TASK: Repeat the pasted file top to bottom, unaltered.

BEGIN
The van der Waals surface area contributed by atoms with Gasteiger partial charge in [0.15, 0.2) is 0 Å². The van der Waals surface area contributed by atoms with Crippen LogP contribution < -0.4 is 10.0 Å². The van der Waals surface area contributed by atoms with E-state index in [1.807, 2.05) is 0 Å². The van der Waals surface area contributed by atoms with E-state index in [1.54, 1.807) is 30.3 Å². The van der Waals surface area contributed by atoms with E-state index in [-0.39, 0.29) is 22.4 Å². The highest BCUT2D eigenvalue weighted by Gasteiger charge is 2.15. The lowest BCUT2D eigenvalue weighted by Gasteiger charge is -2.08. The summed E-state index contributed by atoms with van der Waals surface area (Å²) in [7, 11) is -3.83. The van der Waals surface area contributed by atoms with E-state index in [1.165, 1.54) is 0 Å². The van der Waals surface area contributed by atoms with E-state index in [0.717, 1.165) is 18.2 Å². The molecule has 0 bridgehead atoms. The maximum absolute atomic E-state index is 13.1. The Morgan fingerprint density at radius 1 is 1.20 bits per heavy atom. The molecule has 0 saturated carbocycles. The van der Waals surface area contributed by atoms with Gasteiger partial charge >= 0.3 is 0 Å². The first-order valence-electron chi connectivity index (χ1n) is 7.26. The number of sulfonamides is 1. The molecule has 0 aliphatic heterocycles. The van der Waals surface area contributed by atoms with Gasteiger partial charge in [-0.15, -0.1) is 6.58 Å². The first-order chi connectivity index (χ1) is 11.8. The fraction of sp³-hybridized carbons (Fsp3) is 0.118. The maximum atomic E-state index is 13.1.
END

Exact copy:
The van der Waals surface area contributed by atoms with Gasteiger partial charge in [0.15, 0.2) is 0 Å². The van der Waals surface area contributed by atoms with Crippen LogP contribution < -0.4 is 10.0 Å². The van der Waals surface area contributed by atoms with E-state index in [1.807, 2.05) is 0 Å². The van der Waals surface area contributed by atoms with E-state index in [1.54, 1.807) is 30.3 Å². The van der Waals surface area contributed by atoms with E-state index in [-0.39, 0.29) is 22.4 Å². The highest BCUT2D eigenvalue weighted by Gasteiger charge is 2.15. The lowest BCUT2D eigenvalue weighted by Gasteiger charge is -2.08. The summed E-state index contributed by atoms with van der Waals surface area (Å²) in [7, 11) is -3.83. The van der Waals surface area contributed by atoms with E-state index in [1.165, 1.54) is 0 Å². The van der Waals surface area contributed by atoms with E-state index in [0.717, 1.165) is 18.2 Å². The molecule has 0 bridgehead atoms. The maximum absolute atomic E-state index is 13.1. The Morgan fingerprint density at radius 1 is 1.20 bits per heavy atom. The molecule has 0 saturated carbocycles. The van der Waals surface area contributed by atoms with Gasteiger partial charge >= 0.3 is 0 Å². The first-order valence-electron chi connectivity index (χ1n) is 7.26. The number of sulfonamides is 1. The molecule has 0 aliphatic heterocycles. The van der Waals surface area contributed by atoms with Gasteiger partial charge in [-0.15, -0.1) is 6.58 Å². The first-order chi connectivity index (χ1) is 11.8. The fraction of sp³-hybridized carbons (Fsp3) is 0.118. The maximum atomic E-state index is 13.1.